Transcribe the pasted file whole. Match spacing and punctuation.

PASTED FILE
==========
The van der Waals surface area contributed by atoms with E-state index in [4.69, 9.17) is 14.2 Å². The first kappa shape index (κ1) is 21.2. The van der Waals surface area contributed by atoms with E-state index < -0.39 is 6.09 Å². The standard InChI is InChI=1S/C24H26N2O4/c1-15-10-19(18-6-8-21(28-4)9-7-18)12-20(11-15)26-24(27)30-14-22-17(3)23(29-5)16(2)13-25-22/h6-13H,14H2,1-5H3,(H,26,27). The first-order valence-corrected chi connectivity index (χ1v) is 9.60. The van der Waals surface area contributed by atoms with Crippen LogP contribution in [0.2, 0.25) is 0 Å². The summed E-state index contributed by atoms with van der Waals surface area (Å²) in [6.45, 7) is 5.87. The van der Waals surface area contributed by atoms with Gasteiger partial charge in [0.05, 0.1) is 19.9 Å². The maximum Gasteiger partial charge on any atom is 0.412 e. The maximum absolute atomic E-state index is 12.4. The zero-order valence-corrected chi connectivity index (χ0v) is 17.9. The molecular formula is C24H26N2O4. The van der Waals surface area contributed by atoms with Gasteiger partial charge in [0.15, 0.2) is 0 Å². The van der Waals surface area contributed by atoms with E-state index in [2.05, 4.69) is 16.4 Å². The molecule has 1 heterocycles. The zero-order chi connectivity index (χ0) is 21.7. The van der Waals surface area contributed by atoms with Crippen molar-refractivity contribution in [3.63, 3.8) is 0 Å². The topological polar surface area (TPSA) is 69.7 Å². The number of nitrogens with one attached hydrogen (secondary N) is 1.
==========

The van der Waals surface area contributed by atoms with E-state index in [4.69, 9.17) is 14.2 Å². The first kappa shape index (κ1) is 21.2. The van der Waals surface area contributed by atoms with E-state index < -0.39 is 6.09 Å². The standard InChI is InChI=1S/C24H26N2O4/c1-15-10-19(18-6-8-21(28-4)9-7-18)12-20(11-15)26-24(27)30-14-22-17(3)23(29-5)16(2)13-25-22/h6-13H,14H2,1-5H3,(H,26,27). The first-order valence-corrected chi connectivity index (χ1v) is 9.60. The van der Waals surface area contributed by atoms with Crippen LogP contribution in [0.2, 0.25) is 0 Å². The summed E-state index contributed by atoms with van der Waals surface area (Å²) in [6.45, 7) is 5.87. The van der Waals surface area contributed by atoms with Gasteiger partial charge in [0.05, 0.1) is 19.9 Å². The maximum Gasteiger partial charge on any atom is 0.412 e. The maximum absolute atomic E-state index is 12.4. The zero-order valence-corrected chi connectivity index (χ0v) is 17.9. The molecular formula is C24H26N2O4. The van der Waals surface area contributed by atoms with Gasteiger partial charge in [0.15, 0.2) is 0 Å². The van der Waals surface area contributed by atoms with E-state index in [2.05, 4.69) is 16.4 Å². The molecule has 1 heterocycles. The zero-order chi connectivity index (χ0) is 21.7. The van der Waals surface area contributed by atoms with Crippen molar-refractivity contribution in [3.63, 3.8) is 0 Å². The topological polar surface area (TPSA) is 69.7 Å². The number of nitrogens with one attached hydrogen (secondary N) is 1.